Miriam E. Tucker

May 01, 2014

BOSTON – For some patients diagnosed with fibromyalgia, parathyroidectomy may be the cure.

In a new study, nearly all patients with primary hyperparathyroidism (PHP) who had a preexisting diagnosis of fibromyalgia (FM) experienced improvement in their FM symptoms following parathyroid surgery, and 1 in 5 were able to drop all of their FM-related medications.

The finding suggests that a subset of patients diagnosed with FM actually have unrecognized PHP, which can be cured with surgery. The implication is that screening for the endocrine condition should be included as part of the FM workup, which it currently is not, Kelly L. McCoy, MD, assistant professor of surgery at the University of Pittsburgh, Pennsylvania, said here at the American Association of Endocrine Surgeons (AAES) 2013 Annual Meeting.

"Look for PHP before diagnosing FM. Even if they really do have FM, they may appreciate significant symptom relief and medication decrease after successful surgery," Dr. McCoy told Medscape Medical News.

Large Symptom Overlap Between 2 Conditions; Screen FM for PHP

Primary hyperparathyroidism, characterized by persistent hypercalcemia in the presence of an inappropriately elevated parathyroid hormone (PTH) level, occurs in up to 0.5% of the US population. Surgical treatment is usually successful.

Fibromyalgia, a poorly understood condition involving widespread musculoskeletal pain, occurs in 0.7% to 6% of the population. The treatment is medical, based on symptoms. The economic burden of FM is estimated at tens of thousands of dollars per patient, and up to a third of patients are unable to work, Dr. McCoy said.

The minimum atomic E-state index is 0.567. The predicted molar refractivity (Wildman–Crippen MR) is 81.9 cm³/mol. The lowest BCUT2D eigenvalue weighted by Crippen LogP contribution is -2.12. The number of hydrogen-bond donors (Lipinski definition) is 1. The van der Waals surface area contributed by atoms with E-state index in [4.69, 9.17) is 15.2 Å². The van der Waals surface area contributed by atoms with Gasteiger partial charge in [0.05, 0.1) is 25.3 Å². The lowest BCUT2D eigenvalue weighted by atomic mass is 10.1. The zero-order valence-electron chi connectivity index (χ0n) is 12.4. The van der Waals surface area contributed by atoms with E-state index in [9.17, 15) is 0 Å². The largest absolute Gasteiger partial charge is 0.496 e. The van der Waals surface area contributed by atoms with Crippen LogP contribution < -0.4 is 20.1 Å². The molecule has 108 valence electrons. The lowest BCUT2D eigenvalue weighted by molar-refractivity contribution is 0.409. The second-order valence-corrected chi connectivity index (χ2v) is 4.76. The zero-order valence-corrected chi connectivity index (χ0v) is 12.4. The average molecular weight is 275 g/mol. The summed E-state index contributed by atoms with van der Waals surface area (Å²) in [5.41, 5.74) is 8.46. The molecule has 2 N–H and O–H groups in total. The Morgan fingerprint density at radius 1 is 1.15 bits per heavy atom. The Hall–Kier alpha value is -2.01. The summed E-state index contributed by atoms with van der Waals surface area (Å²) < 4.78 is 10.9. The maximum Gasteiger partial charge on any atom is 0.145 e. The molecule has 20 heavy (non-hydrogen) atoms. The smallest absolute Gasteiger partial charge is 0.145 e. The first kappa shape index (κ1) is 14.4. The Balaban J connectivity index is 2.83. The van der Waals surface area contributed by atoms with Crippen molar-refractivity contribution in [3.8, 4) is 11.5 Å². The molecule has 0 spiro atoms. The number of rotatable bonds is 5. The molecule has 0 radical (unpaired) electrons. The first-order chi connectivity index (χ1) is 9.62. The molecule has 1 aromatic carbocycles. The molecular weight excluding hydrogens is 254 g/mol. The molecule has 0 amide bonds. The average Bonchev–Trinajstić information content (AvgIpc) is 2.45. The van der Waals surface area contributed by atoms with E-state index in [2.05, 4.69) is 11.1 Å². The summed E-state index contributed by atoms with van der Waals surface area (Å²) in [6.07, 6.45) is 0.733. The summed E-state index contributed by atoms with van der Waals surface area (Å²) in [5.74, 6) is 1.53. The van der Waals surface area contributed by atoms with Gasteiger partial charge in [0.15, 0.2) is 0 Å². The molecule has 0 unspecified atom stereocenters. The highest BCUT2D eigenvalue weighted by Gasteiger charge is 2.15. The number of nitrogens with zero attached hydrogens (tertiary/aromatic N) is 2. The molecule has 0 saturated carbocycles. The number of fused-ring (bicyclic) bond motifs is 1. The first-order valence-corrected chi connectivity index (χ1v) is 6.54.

The diagnostic confusion between PHP and FM arises because there is a large symptom overlap between the 2 conditions: in both, patients experience fatigue, musculoskeletal pain, headache, cognitive dysfunction, and mood disturbance. Both conditions are also far more common in women than in men, and both increase with age.

In a recent small study presented at the American College of Rheumatology (ACR) meeting in October 2013, unsuspected PHP was found in 10% of patients diagnosed with FM, in contrast to just 0.1% of the general population.

The current study looked at the connection from the endocrine surgery side: of 2184 patients treated for sporadic PHP, 4% (80) had a prior FM diagnosis.

AAES session moderator Mira Milas, MD, professor of surgery and director of endocrine surgery at Oregon Health & Science University, Portland, told Medscape Medical News that the data align with her experience.

"I completely agree with their findings. It is pretty much the uniform experience of all parathyroid surgeons that many patients who actually have primary hyperparathyroidism have been given a diagnosis of FM....The 4% prevalence found in this study is consistent with my experience. That's not a small number."

Dr. Milas, who was not involved in the study, said she also agrees with Dr. McCoy's call for PHP screening. "The impact of this paper is that it will be exceptionally important to reach out to primary-care doctors, to rheumatologists, and to fibromyalgia centers to present this information and experience and encourage them to do a screening. It's not widely appreciated."

Screening for PHP involves obtaining an initial serum calcium level. If the level is high, the patient then needs further lab work, including calcium, parathyroid hormone, vitamin D, and possibly 24-hour urine calcium levels. "It is very easy to screen for PHP," Dr. McCoy told Medscape Medical News.